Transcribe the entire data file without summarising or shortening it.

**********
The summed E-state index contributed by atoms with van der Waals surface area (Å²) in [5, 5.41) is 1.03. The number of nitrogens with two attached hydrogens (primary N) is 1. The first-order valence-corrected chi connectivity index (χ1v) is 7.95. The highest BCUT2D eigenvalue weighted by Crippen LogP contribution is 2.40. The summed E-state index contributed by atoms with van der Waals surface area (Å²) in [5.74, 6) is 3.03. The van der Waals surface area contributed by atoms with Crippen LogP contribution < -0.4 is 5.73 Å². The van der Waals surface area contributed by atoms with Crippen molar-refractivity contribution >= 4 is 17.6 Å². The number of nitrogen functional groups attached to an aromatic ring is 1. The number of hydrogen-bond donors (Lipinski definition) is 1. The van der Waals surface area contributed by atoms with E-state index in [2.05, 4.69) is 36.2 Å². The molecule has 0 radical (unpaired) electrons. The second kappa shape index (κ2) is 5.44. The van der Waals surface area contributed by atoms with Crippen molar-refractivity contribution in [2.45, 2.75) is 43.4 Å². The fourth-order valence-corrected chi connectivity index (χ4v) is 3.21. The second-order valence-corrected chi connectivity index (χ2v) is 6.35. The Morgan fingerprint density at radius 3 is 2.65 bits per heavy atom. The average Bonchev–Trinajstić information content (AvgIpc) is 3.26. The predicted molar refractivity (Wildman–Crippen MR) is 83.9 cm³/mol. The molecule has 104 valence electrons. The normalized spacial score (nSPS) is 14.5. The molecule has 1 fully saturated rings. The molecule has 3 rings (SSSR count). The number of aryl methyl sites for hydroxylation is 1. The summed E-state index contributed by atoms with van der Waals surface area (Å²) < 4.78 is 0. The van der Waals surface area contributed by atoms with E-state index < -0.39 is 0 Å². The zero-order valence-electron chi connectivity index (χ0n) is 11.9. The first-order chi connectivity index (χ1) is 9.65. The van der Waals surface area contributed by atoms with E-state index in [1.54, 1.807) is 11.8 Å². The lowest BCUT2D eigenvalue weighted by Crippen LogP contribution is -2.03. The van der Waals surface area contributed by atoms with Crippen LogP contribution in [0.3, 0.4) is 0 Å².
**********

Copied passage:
The summed E-state index contributed by atoms with van der Waals surface area (Å²) in [5, 5.41) is 1.03. The number of nitrogens with two attached hydrogens (primary N) is 1. The first-order valence-corrected chi connectivity index (χ1v) is 7.95. The highest BCUT2D eigenvalue weighted by Crippen LogP contribution is 2.40. The summed E-state index contributed by atoms with van der Waals surface area (Å²) in [5.74, 6) is 3.03. The van der Waals surface area contributed by atoms with Crippen LogP contribution < -0.4 is 5.73 Å². The van der Waals surface area contributed by atoms with Crippen molar-refractivity contribution >= 4 is 17.6 Å². The number of nitrogen functional groups attached to an aromatic ring is 1. The number of hydrogen-bond donors (Lipinski definition) is 1. The van der Waals surface area contributed by atoms with E-state index in [2.05, 4.69) is 36.2 Å². The molecule has 0 radical (unpaired) electrons. The second kappa shape index (κ2) is 5.44. The van der Waals surface area contributed by atoms with Crippen molar-refractivity contribution in [2.45, 2.75) is 43.4 Å². The fourth-order valence-corrected chi connectivity index (χ4v) is 3.21. The second-order valence-corrected chi connectivity index (χ2v) is 6.35. The Morgan fingerprint density at radius 3 is 2.65 bits per heavy atom. The average Bonchev–Trinajstić information content (AvgIpc) is 3.26. The predicted molar refractivity (Wildman–Crippen MR) is 83.9 cm³/mol. The molecule has 104 valence electrons. The normalized spacial score (nSPS) is 14.5. The molecule has 1 fully saturated rings. The molecule has 3 rings (SSSR count). The number of aryl methyl sites for hydroxylation is 1. The summed E-state index contributed by atoms with van der Waals surface area (Å²) < 4.78 is 0. The van der Waals surface area contributed by atoms with E-state index < -0.39 is 0 Å². The zero-order valence-electron chi connectivity index (χ0n) is 11.9. The first-order chi connectivity index (χ1) is 9.65. The van der Waals surface area contributed by atoms with E-state index in [1.54, 1.807) is 11.8 Å². The lowest BCUT2D eigenvalue weighted by Crippen LogP contribution is -2.03. The van der Waals surface area contributed by atoms with Crippen LogP contribution in [0.3, 0.4) is 0 Å².